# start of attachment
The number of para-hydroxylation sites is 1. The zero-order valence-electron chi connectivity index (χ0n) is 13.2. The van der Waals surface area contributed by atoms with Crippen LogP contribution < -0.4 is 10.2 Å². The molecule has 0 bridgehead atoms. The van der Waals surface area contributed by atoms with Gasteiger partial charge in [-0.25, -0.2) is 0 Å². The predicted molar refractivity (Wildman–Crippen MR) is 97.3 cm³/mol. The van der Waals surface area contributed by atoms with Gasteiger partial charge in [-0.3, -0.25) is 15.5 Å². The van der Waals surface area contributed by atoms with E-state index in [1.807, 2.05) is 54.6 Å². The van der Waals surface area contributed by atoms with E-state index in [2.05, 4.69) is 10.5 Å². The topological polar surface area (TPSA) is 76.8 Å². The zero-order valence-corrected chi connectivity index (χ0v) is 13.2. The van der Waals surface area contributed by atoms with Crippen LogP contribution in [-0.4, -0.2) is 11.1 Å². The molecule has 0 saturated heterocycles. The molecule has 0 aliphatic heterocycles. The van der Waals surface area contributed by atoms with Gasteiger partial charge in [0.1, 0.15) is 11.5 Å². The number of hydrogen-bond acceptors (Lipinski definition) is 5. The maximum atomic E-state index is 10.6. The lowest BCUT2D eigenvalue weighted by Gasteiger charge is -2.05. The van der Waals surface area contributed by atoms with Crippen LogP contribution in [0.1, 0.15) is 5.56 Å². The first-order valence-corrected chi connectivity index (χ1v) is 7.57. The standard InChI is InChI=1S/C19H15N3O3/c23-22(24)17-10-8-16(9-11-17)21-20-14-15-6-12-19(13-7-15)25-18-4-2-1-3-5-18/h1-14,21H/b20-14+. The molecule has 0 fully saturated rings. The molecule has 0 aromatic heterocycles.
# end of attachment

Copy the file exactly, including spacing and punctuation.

The number of para-hydroxylation sites is 1. The zero-order valence-electron chi connectivity index (χ0n) is 13.2. The van der Waals surface area contributed by atoms with Crippen LogP contribution < -0.4 is 10.2 Å². The molecule has 0 bridgehead atoms. The van der Waals surface area contributed by atoms with Gasteiger partial charge in [-0.25, -0.2) is 0 Å². The predicted molar refractivity (Wildman–Crippen MR) is 97.3 cm³/mol. The van der Waals surface area contributed by atoms with Gasteiger partial charge in [-0.3, -0.25) is 15.5 Å². The van der Waals surface area contributed by atoms with E-state index in [1.807, 2.05) is 54.6 Å². The van der Waals surface area contributed by atoms with E-state index in [2.05, 4.69) is 10.5 Å². The topological polar surface area (TPSA) is 76.8 Å². The zero-order valence-corrected chi connectivity index (χ0v) is 13.2. The van der Waals surface area contributed by atoms with Crippen LogP contribution in [-0.4, -0.2) is 11.1 Å². The molecule has 0 saturated heterocycles. The molecule has 0 aliphatic heterocycles. The van der Waals surface area contributed by atoms with Gasteiger partial charge in [0.1, 0.15) is 11.5 Å². The number of hydrogen-bond acceptors (Lipinski definition) is 5. The maximum atomic E-state index is 10.6. The lowest BCUT2D eigenvalue weighted by Gasteiger charge is -2.05. The van der Waals surface area contributed by atoms with Crippen LogP contribution in [0.1, 0.15) is 5.56 Å². The first-order valence-corrected chi connectivity index (χ1v) is 7.57. The standard InChI is InChI=1S/C19H15N3O3/c23-22(24)17-10-8-16(9-11-17)21-20-14-15-6-12-19(13-7-15)25-18-4-2-1-3-5-18/h1-14,21H/b20-14+. The molecule has 0 fully saturated rings. The molecule has 0 aromatic heterocycles.